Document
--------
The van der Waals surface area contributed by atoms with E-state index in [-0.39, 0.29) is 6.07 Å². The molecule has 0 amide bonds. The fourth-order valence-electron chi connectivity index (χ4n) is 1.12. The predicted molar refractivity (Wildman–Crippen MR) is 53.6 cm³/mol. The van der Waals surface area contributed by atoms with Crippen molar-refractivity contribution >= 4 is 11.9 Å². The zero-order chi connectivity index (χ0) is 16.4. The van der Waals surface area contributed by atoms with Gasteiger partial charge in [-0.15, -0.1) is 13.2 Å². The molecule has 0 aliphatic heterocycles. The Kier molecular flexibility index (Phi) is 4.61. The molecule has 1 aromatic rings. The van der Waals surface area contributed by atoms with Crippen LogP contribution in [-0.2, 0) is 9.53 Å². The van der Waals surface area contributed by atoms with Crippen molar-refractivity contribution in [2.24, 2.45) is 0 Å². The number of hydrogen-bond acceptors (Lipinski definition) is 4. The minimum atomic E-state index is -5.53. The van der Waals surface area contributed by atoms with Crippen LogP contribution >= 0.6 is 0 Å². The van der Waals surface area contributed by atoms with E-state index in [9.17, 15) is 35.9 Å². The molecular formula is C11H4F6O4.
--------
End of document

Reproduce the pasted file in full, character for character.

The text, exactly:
The van der Waals surface area contributed by atoms with E-state index in [-0.39, 0.29) is 6.07 Å². The molecule has 0 amide bonds. The fourth-order valence-electron chi connectivity index (χ4n) is 1.12. The predicted molar refractivity (Wildman–Crippen MR) is 53.6 cm³/mol. The van der Waals surface area contributed by atoms with Crippen molar-refractivity contribution >= 4 is 11.9 Å². The zero-order chi connectivity index (χ0) is 16.4. The van der Waals surface area contributed by atoms with Gasteiger partial charge in [-0.15, -0.1) is 13.2 Å². The molecule has 0 aliphatic heterocycles. The Kier molecular flexibility index (Phi) is 4.61. The molecule has 1 aromatic rings. The van der Waals surface area contributed by atoms with Crippen LogP contribution in [-0.2, 0) is 9.53 Å². The van der Waals surface area contributed by atoms with Crippen molar-refractivity contribution in [2.24, 2.45) is 0 Å². The number of hydrogen-bond acceptors (Lipinski definition) is 4. The minimum atomic E-state index is -5.53. The van der Waals surface area contributed by atoms with Crippen LogP contribution >= 0.6 is 0 Å². The van der Waals surface area contributed by atoms with E-state index in [9.17, 15) is 35.9 Å². The molecular formula is C11H4F6O4.